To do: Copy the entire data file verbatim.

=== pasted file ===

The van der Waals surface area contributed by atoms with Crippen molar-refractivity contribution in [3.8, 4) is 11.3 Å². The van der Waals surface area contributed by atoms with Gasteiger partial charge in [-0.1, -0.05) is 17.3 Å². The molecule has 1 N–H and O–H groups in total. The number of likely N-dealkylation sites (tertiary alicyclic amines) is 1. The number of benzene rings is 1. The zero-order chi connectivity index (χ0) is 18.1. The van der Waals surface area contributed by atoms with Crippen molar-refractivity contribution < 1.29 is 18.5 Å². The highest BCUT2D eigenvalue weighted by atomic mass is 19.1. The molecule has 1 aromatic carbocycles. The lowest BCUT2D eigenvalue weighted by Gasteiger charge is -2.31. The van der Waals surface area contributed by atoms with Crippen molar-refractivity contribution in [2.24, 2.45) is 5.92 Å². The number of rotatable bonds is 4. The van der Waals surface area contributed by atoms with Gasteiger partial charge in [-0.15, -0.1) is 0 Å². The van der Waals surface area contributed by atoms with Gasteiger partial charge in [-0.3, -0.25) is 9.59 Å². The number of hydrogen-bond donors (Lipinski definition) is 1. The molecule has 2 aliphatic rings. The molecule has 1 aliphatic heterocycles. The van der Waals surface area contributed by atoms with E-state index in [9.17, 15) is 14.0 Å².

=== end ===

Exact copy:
The van der Waals surface area contributed by atoms with Crippen molar-refractivity contribution in [3.8, 4) is 11.3 Å². The van der Waals surface area contributed by atoms with Gasteiger partial charge in [-0.1, -0.05) is 17.3 Å². The molecule has 1 N–H and O–H groups in total. The number of likely N-dealkylation sites (tertiary alicyclic amines) is 1. The number of benzene rings is 1. The zero-order chi connectivity index (χ0) is 18.1. The van der Waals surface area contributed by atoms with Crippen molar-refractivity contribution < 1.29 is 18.5 Å². The highest BCUT2D eigenvalue weighted by atomic mass is 19.1. The molecule has 1 aromatic carbocycles. The lowest BCUT2D eigenvalue weighted by Gasteiger charge is -2.31. The van der Waals surface area contributed by atoms with Crippen molar-refractivity contribution in [2.24, 2.45) is 5.92 Å². The number of rotatable bonds is 4. The van der Waals surface area contributed by atoms with Gasteiger partial charge in [-0.15, -0.1) is 0 Å². The van der Waals surface area contributed by atoms with Gasteiger partial charge in [-0.3, -0.25) is 9.59 Å². The number of hydrogen-bond donors (Lipinski definition) is 1. The molecule has 2 aliphatic rings. The molecule has 1 aliphatic heterocycles. The van der Waals surface area contributed by atoms with E-state index in [9.17, 15) is 14.0 Å².